Red States Heart Wind
February 23, 2016
With an expanded network of transmission lines in the region, other states, including Missouri, can plug into Kansas’ wind energy resources to meet their own needs as well.
“We haven’t fully tapped into the potential that our region provides in terms of renewable energy,” Nickell said.
Wind energy was the fastest-growing source of new power-generating capacity last year, surpassing solar and even natural gas.
The industry got a boost in December, when Congress passed a spending bill that renewed a tax credit for wind energy production through 2019.
In January, Westar Energy, the largest utility in Kansas, ordered 122 turbines for a 280-megawatt wind farm in western Kansas. Siemens, which has a 300,000-square-foot factory in Hutchinson, Kansas, will build, supply and service the components of the wind turbines.
The same month, renewable energy appeared to get another lift when a federal appeals court declined to block the Clean Power Plan. Wind energy was expected to help the states comply.
However, the Supreme Court put the brakes on the plan in a 5-4 ruling Feb. 9. The death of Scalia a few days later created additional uncertainty, because the conservative stalwart had provided the decisive fifth vote.
Since 2003, wind developers have invested more than $7 billion in Oklahoma, creating nearly 5,000 jobs. As the fourth-largest wind energy state with more than 5,000 megawatts of capacity, wind energy produces 17 percent of Oklahoma’s electricity. That homegrown electricity saves my constituents money, as well ratepayers across the state. Oklahoma’s two investor-owned utilities, OG&E and ASP-PSO, estimate their use of wind power will save their customers nearly $2 billion in the future.
However, wind’s greatest benefit is its financial impact to local schools, counties and landowners. Wind energy returns more than $40 million annually to schools and counties, and over the life of current and pending wind projects, is predicted to pay nearly $1.2 billion to school districts and Oklahoma CareerTech. Within districts fortunate to have wind projects, millions in extra revenue has been used through new classrooms, science labs, technology upgrades, safe rooms, athletic facilities and more.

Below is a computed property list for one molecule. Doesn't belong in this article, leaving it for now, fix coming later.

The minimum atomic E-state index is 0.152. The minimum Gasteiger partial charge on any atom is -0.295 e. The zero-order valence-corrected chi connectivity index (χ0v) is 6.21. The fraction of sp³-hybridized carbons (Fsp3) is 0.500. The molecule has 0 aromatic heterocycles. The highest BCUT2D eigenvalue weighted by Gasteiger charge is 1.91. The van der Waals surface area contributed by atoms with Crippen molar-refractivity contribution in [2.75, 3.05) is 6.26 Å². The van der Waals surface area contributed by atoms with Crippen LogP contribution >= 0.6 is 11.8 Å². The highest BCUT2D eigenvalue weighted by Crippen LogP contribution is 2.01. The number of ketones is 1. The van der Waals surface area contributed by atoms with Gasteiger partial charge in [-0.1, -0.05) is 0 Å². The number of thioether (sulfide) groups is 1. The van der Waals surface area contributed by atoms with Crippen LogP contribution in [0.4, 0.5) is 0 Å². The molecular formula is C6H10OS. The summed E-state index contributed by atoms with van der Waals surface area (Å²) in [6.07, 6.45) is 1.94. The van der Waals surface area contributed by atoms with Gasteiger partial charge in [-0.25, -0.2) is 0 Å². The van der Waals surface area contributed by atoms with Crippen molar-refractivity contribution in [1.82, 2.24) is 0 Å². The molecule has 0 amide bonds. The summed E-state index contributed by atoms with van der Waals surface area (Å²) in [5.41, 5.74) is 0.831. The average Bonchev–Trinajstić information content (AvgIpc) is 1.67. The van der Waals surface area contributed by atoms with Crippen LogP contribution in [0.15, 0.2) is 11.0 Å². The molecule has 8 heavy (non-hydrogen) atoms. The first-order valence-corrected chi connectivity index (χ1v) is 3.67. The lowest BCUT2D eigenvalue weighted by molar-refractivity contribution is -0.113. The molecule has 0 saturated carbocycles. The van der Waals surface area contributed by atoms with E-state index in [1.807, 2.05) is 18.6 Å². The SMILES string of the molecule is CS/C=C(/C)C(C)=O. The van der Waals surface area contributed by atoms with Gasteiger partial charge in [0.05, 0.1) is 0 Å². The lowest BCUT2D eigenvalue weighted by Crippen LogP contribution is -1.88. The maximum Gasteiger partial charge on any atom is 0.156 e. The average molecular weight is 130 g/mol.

Wind energy also allows rural districts to reach the state-based per-pupil expenditure limit of 150 percent of the state average, meaning state funds previously supporting those districts are freed for other needs, and excess wind project funding flows into the state funding pool. Also, long-term purchase contracts and the 20-year minimum duration of wind energy assets, guarantees revenue for Oklahoma schools long after the zero-emission tax credit expires.
Oklahoma landowners benefit too by receiving over $22 million annually in
royalties, allowing family agriculture operations more flexibility. Wind energy consumes no water and pairs well with natural gas generation. Working together, wind energy and natural gas generation is moving Oklahoma further toward energy independence.
Wind power in the Texas grid set a new record at 9:20 p.m. Thursday evening when it generated 14,023 megawatts of power.
Wind turbines accounted for more than 45 percent of the grid’s overall load at certain points late Thursday as Texas increasingly relies more on renewable power. February has proven a particularly windy month thus far.
The previous peak wind record was set Dec. 20 at 13,883 megawatts, according to the Electric Reliability Council of Texas, which manages about 90 percent of the state’s grid load. One megawatt is typically enough to power 200 homes during peak demand.
The new record may not last for long as more wind farms are constantly being built in West Texas, the Panhandle and the Texas Gulf Coast.
More than 20 percent of ERCOT’s electricity capacity of 80,000 megawatts now comes from wind. And more wind is on the way. About 5,000 more megawatts of wind power are being built in Texas.
US federal regulators expect to issue key rulings by March for the 3GW Chokecherry Sierra Madre (CCSM) wind farm in Wyoming.
The Power Company of Wyoming (PCW) proposes to build the $5bn, 1000-turbine project on a mix of private and public land in Carbon County, including federal land administered by the US Bureau of Land Management (BLM).
The BLM said it expects to complete an environmental assessment and issue a decision on a 500-turbine first phase in the first quarter of this year.